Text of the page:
New Zealand rugby great Wayne Smith has urged a return to afternoon matches amidst changes to help a declining game avoid a disaster.

Smith, one of the most astute brains in New Zealand rugby and a passionate All Black as a player, coach and assistant coach, has aired some concerns in a wide-ranging interview with international website

Smith, who also has coaching experience in Europe and Japan, is worried that New Zealand stars are heading north to rich clubs at an increasingly younger age and he also has major fears about the Kiwi grassroots game.

Empty Stadiums and the demise of club rugby haven’t escaped Smith, one of the most successful coaches in the professional era with stunning runs at the Crusaders and Chiefs to complement his All Blacks efforts that include helping win two World Cups.

“If you don’t try things, it’s going to be a disaster,” Smith said.

“Maybe we’ve got to look at things like going back to back-yard rugby, kids going to academies at too young an age, playing games at 14:30 on a Saturday and Sunday so families can go along and watch, maybe changing the structure of our domestic season,” Smith said.

“The community used to revolve around the rugby club. It doesn’t anymore and probably never will again. Rugby clubs are under huge pressure to keep going, they don’t get their provincial players for the whole competition, they never get their Super Rugby players and they never see an All Black. Somehow reversing that trend would probably be good for communities. Unless we try things it’s just going to keep declining.

“New Zealand Rugby are cognisant of some of these issues, clearly, and at least they’re putting focus groups together and starting to have discussions about what the solutions are. We’ve always been good at adapting, adjusting and overcoming, so this is just another challenge for us.”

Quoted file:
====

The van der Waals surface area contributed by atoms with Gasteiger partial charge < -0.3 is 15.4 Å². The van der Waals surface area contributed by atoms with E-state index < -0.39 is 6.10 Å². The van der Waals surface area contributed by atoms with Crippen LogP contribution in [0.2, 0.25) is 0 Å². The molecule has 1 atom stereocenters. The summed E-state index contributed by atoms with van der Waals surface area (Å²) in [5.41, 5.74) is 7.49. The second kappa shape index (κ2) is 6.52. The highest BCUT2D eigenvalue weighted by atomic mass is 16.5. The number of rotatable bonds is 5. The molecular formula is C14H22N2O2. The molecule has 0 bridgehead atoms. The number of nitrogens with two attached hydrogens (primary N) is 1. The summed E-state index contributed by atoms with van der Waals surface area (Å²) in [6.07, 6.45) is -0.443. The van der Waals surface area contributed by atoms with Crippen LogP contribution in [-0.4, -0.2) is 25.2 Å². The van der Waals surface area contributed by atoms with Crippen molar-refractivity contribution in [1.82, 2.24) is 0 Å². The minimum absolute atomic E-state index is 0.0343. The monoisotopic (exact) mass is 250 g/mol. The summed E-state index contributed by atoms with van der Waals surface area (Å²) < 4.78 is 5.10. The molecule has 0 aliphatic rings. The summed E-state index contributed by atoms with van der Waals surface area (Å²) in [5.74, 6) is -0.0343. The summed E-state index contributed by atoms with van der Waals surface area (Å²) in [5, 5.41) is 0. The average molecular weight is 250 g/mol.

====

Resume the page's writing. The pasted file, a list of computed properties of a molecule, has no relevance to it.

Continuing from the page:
Smith, with his knowledge of the game in both hemispheres sensed a change that was threatening New Zealand.

“There’s a player drift north, clearly, and it’s getting younger and younger,” Smith told

“There’s an economic drift, the stadiums are full, so there’s an interest drift. We [New Zealand] fill stadiums for the All Blacks but that’s about it. Whereas you go to Franklin’s Gardens [Northampton’s home ground] any given Saturday at 14:30 and you can’t get a ticket.

“Strategically, we’re going to have to be really smart because we can’t meet the changes economically. It’s always been that creating team environments that are exciting, creating competitions that are exciting.”

Back to the player drain, Smith admitted the new generation had a new way of thinking.

“The lure of the All Blacks jersey, have always been enough to retain most of the players, but that’s changing.

“I don’t think the lure of the [All Blacks] jersey is diminishing, I think players are weighing up the chances they’re going to be a long-term All Black or not now. The greats of the game, the guys that have played 100 tests, the young guys that are going to play close to 100 tests, it doesn’t seem to affect them. Richie McCaw was always driven by the jersey and probably wouldn’t even have contemplated the money.

“It’s the younger generation, kids going at 19, 20, 21, who have shown talent, that’s where the drain is going to hurt us.”


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